It looks like this deal was put together in order to give Garcia’s DriveTime business the ability to mine huge fees securitizing and servicing the ADESA finance receivables. In addition all of ADESA’s used car reconditioning needs, similar to Carvana, will presumably be outsourced to DriveTime.
CVNA is a house of cards riddled with conflict of interest, securities fraud (the finance receivables business) and financial fraud (the DriveTime relationship). Its operations went from burning $35 million in 2015 to burning $2.5 billion in 2021. CVNA requires outside investor money from the issuance of equity and debt – mostly debt – to fund the cash burn. It has been doing this for seven consecutive years.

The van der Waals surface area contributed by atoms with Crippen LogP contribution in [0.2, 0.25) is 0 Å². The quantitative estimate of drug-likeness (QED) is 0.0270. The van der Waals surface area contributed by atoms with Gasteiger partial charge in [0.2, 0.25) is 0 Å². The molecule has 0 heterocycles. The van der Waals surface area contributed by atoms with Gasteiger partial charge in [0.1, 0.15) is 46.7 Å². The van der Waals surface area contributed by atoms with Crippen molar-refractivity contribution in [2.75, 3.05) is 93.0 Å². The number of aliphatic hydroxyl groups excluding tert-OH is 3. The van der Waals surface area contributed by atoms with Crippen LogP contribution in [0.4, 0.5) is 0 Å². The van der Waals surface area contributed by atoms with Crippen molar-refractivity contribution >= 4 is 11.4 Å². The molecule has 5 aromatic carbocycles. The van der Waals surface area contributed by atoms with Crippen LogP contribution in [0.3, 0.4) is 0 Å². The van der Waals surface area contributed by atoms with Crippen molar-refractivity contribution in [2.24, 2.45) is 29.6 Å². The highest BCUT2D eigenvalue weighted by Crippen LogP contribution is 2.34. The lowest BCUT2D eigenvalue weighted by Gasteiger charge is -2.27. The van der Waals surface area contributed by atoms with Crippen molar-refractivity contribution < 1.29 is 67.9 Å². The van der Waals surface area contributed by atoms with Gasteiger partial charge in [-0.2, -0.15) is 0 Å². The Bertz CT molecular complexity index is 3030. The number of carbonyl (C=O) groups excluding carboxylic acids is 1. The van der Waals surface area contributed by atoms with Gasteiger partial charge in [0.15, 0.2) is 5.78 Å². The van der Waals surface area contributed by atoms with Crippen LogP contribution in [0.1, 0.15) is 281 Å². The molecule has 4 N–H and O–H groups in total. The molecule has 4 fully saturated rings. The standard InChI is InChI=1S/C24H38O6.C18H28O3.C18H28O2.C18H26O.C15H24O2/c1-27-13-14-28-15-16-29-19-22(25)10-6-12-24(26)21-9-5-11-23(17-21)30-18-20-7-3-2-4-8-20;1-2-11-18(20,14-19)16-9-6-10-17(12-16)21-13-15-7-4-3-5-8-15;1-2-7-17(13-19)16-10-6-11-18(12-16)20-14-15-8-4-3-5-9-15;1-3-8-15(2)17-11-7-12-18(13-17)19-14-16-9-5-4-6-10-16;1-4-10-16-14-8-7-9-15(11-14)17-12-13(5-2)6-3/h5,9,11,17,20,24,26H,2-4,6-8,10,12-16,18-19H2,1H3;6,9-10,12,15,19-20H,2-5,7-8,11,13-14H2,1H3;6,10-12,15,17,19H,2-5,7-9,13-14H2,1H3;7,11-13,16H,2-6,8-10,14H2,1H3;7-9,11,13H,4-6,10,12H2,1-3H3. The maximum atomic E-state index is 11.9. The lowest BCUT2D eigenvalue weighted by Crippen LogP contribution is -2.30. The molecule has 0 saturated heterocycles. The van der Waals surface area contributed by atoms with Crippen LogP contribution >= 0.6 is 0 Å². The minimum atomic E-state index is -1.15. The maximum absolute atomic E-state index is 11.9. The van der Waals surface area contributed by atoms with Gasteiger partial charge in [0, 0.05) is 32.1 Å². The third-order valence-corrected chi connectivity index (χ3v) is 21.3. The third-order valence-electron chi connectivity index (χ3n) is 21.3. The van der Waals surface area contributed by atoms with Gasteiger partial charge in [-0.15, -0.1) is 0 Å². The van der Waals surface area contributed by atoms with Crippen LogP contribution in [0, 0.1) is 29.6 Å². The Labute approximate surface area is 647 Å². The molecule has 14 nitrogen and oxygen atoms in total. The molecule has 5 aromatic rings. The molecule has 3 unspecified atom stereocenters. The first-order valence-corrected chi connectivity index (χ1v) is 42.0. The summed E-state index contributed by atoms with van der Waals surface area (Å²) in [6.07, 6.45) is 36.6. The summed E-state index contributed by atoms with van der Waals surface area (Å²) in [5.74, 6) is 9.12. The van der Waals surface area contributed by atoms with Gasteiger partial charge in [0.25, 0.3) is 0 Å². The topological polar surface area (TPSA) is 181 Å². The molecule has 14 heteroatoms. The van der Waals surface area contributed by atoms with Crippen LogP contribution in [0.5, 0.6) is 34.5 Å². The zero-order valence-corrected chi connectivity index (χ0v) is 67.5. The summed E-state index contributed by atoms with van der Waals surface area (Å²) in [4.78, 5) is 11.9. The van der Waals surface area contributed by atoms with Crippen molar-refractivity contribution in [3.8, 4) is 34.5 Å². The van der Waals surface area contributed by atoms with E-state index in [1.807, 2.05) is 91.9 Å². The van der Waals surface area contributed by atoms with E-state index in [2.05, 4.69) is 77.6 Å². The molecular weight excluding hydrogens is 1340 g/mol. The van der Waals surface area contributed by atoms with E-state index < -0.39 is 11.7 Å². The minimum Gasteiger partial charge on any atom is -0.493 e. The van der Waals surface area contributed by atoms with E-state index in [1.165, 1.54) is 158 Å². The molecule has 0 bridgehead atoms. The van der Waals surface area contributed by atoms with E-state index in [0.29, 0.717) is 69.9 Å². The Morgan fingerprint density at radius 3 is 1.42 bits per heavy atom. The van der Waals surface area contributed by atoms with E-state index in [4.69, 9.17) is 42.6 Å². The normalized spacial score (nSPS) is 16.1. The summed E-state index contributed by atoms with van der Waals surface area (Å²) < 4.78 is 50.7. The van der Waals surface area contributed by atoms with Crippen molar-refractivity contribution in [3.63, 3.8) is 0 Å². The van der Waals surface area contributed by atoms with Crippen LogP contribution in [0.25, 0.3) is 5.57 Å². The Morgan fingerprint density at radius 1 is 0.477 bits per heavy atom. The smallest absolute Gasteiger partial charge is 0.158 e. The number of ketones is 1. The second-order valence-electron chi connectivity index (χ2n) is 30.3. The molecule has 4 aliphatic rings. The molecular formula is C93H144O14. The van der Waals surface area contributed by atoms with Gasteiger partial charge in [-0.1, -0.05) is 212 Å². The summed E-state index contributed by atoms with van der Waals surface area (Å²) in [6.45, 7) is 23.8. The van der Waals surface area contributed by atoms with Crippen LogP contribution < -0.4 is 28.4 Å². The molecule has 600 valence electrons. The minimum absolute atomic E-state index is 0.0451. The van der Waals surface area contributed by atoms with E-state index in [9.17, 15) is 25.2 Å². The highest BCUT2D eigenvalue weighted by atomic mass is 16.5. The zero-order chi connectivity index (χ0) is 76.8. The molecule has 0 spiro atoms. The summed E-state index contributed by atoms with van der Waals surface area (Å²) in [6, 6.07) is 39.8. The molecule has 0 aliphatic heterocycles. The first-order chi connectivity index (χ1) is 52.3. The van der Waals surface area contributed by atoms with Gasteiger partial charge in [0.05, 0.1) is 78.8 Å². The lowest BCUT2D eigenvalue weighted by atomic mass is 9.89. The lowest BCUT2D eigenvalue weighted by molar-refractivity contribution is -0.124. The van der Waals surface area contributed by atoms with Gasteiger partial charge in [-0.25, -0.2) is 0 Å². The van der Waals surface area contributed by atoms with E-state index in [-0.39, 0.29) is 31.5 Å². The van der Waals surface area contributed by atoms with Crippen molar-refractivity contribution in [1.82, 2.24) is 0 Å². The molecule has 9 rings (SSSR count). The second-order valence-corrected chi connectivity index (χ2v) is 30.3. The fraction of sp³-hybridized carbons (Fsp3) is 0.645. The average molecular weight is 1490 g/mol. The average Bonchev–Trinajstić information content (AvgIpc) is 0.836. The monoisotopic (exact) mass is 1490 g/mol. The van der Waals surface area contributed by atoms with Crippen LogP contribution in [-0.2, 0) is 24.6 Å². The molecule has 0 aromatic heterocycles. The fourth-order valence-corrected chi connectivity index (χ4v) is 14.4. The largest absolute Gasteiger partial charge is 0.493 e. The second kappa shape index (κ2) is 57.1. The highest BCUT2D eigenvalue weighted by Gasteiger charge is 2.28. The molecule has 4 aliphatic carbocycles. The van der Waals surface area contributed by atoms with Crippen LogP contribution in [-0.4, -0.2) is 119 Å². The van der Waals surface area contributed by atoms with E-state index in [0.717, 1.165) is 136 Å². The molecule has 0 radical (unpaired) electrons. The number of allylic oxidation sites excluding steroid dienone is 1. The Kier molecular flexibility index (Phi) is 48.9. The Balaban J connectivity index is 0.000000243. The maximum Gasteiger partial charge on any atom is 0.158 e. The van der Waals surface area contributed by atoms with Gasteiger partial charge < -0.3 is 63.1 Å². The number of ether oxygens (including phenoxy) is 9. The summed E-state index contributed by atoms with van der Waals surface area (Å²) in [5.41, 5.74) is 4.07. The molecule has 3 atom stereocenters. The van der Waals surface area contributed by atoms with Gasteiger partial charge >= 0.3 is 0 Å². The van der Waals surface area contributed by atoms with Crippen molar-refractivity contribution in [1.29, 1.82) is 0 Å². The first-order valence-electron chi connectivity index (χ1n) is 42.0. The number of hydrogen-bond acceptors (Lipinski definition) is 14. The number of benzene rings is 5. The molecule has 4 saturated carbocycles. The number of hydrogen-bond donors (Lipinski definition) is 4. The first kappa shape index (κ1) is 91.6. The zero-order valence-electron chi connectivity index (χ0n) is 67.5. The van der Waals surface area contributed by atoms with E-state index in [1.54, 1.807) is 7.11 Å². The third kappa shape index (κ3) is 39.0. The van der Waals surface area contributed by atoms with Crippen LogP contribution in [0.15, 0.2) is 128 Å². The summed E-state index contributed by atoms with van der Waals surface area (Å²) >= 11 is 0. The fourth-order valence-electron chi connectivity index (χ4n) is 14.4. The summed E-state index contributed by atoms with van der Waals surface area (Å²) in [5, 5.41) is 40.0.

Eventually this company will collapse and the shares will be worthless, but not before Ernest Garcia has extracted many billions from this scheme – sale of his stock plus the cash sucked out by DriveTime. In a different era (30 years ago), CVNA would have been shut down by the regulators similar to Drexel Burnham Lambert. If the bear market takes the SPX down another 30-40% in the next 12-24 months, CVNA will hit the wall.
This analysis is from the February 27th issue of my Short Seller’s Journal. At the time CVNA was trading at $152. My subscribers and I cleaned up shorting and buying puts on CVNA. In every issue I provide put option ideas to accompany my short ideas. I am still long puts on CVNA because I think it will go below $10 within the next 24 months. You can learn more about my newsletter here: Short Seller’s Journal